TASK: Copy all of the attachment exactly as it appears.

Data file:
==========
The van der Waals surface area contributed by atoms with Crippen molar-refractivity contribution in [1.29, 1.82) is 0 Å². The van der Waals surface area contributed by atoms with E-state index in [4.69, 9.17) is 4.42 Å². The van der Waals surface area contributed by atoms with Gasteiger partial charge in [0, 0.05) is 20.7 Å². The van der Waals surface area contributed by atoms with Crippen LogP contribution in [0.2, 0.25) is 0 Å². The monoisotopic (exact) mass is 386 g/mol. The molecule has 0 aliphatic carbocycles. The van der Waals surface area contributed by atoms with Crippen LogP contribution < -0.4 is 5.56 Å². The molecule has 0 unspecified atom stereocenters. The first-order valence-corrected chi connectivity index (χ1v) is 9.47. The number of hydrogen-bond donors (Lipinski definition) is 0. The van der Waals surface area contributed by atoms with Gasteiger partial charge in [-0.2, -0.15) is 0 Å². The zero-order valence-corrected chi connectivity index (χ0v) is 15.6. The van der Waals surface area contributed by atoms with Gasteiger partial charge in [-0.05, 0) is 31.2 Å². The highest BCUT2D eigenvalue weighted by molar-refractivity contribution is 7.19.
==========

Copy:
The van der Waals surface area contributed by atoms with Crippen molar-refractivity contribution in [1.29, 1.82) is 0 Å². The van der Waals surface area contributed by atoms with E-state index in [4.69, 9.17) is 4.42 Å². The van der Waals surface area contributed by atoms with Gasteiger partial charge in [0, 0.05) is 20.7 Å². The van der Waals surface area contributed by atoms with Crippen LogP contribution in [0.2, 0.25) is 0 Å². The monoisotopic (exact) mass is 386 g/mol. The molecule has 0 aliphatic carbocycles. The van der Waals surface area contributed by atoms with Crippen LogP contribution < -0.4 is 5.56 Å². The molecule has 0 unspecified atom stereocenters. The first-order valence-corrected chi connectivity index (χ1v) is 9.47. The number of hydrogen-bond donors (Lipinski definition) is 0. The van der Waals surface area contributed by atoms with Gasteiger partial charge in [-0.2, -0.15) is 0 Å². The zero-order valence-corrected chi connectivity index (χ0v) is 15.6. The van der Waals surface area contributed by atoms with Gasteiger partial charge in [-0.05, 0) is 31.2 Å². The highest BCUT2D eigenvalue weighted by molar-refractivity contribution is 7.19.